It’ll cost María Sara and her husband Hilarino about $7,000 USD to get electricity for their tiny, roadside eatery, located about an hour outside of the City of Oaxaca. It’s feasible only if they can get some of their neighbors to chip in. But that would detract from the allure of their restaurant: fresh meats delivered to the premises daily and kept cool in an insulated box; hours of operation governed by nature; no stove or oven, nor subtle din of an electric fridge; and no TV revisiting Mexico’s last soccer triumph.
El Tigre is about the last vestige of Old Mexico you’ll encounter on a visit to Oaxaca. At the same time it’s as comfortable, accommodating, and safe for North American gastrointestinal tracts as you’ll find in the finest white linen restaurants in the downtown core. Sure, the wood-burning hearth over which all of their daily offerings are prepared, produces distracting smoke from time to time. And it’s doubtful that the blocks of ice cooling the Coke, Fanta and Corona will keep the beverages as cold as most are accustomed. But save and except for these shortcomings, if you’re heading to Mitla, or out towards Hierve el Agua, a visit to El Tigre is not to be missed.
You’ll be warmly greeted by María Sara and her daughter-in-law Alma. Conceivably Hilarino will be there as well. He runs the mezcal operation alongside the restaurant, the implication being that if you order mezcal, it’s on the house.
But you’re stopping for the food and the open air ambience and basically nothing more. There’s no menu, so you’d better either have a minimal knowledge of Spanish, or read on and take notes. Each morning María cooks up a different stew, be it beef in green sauce, pork in red, or something similar. Otherwise the standard choices available every day are quite simple: grilled chorizo (Oaxacan sausage); a plate of cecina (sliced pork lightly dusted with chili); tasajo (thinly sliced beef); eggs, either scrambled alone or with chorizo, or fried; quesadillas; and memelitas. María is used to this writer bringing by North American tourists, who have often commented that it was the best meal they’ve had in Oaxaca. You can ask for anything to be cooked on the comal, over open flame, sans lard, oil or butter.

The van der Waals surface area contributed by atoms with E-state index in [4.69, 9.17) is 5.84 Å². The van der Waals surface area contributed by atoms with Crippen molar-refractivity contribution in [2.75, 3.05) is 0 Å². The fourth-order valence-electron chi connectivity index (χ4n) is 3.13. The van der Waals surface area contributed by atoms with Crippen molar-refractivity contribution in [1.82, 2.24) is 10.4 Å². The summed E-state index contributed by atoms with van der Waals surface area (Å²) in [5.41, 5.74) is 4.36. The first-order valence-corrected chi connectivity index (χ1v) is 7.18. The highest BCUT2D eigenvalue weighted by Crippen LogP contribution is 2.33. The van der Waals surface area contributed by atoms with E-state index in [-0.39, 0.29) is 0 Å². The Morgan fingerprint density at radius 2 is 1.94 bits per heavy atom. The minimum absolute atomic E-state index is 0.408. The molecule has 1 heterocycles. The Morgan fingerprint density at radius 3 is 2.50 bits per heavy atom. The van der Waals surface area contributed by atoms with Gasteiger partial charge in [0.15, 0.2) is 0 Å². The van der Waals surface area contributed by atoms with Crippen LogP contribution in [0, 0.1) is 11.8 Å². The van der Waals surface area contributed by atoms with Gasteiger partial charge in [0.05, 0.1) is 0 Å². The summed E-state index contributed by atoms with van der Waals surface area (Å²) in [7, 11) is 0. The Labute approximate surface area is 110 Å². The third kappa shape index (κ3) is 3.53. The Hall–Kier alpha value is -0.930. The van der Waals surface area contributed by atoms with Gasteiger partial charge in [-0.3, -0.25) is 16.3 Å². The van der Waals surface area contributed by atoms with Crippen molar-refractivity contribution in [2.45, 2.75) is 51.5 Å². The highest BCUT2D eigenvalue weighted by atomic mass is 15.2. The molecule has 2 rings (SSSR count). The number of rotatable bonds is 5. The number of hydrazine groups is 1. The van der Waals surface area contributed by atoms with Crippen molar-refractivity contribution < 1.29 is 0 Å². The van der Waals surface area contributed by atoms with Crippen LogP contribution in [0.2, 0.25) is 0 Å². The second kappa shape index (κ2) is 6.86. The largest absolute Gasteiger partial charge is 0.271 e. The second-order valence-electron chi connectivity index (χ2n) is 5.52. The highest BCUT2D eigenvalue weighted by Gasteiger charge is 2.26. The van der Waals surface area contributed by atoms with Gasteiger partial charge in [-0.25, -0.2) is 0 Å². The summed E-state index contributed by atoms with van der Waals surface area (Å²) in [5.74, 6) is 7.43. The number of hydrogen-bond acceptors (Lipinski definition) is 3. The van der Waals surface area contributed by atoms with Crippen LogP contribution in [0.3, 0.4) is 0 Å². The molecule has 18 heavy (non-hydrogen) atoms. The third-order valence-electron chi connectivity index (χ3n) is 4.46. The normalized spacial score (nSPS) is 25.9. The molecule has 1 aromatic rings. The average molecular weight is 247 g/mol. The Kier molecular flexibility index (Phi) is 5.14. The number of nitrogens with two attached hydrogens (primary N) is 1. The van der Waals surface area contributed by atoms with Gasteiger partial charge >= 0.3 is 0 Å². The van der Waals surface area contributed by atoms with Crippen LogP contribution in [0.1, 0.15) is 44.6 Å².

The accompaniments are sliced tomato and onion, boiled black beans, and freshly made salsa with garlic, chili, tomato, and little more, served hot off the grill in its molcajete, the pestle and mortar used in preparation. You’ll generally see a pot of simmering corn kernels being softened and readied for the next day’s grinding into a masa for making tortillas. And yes, of course tortillas, made with hand-ground cornmeal and prepared on the comal before your eyes complement every order.
Since 1994 El Tigre has been serving the surrounding communities, the odd visitor en route to and from to Hierve el Agua, and those in transit between Oaxaca and the district known as the Mixe. The main attraction for many Mexicans is the mezcal produced on site by Hilarino, using the age old traditional techniques of his grandparents and their forebears. But for those who yearn for a taste of down-to-earth, unadulterated southern Mexico, El Tigre is a must --- uniquely Oaxacan, and as fresh and flavorful as you can get.
El Tigre is open 7 days from morning until 7 pm, Sundays until 2. It’s along highway 190, perhaps a 15 minute drive beyond Mitla, on the left hand side about a half mile before you get to the San Lorenzo Albarradas cutoff which takes you to the bubbling springs.
Alvin Starkman has a masters in anthropology and law degree from Osgoode Hall Law School. Now a resident of Oaxaca, Alvin writes, takes tours to the sights, and owns Casa Machaya Oaxaca Bed & Breakfast, a unique Oaxaca bed and breakfast experience which combines the comfort and service of a large downtown Oaxaca hotel, with the personal touch and quaintness of a country inn. Alvin consistently receives cudos from his touring clients after a visit to El Tigre.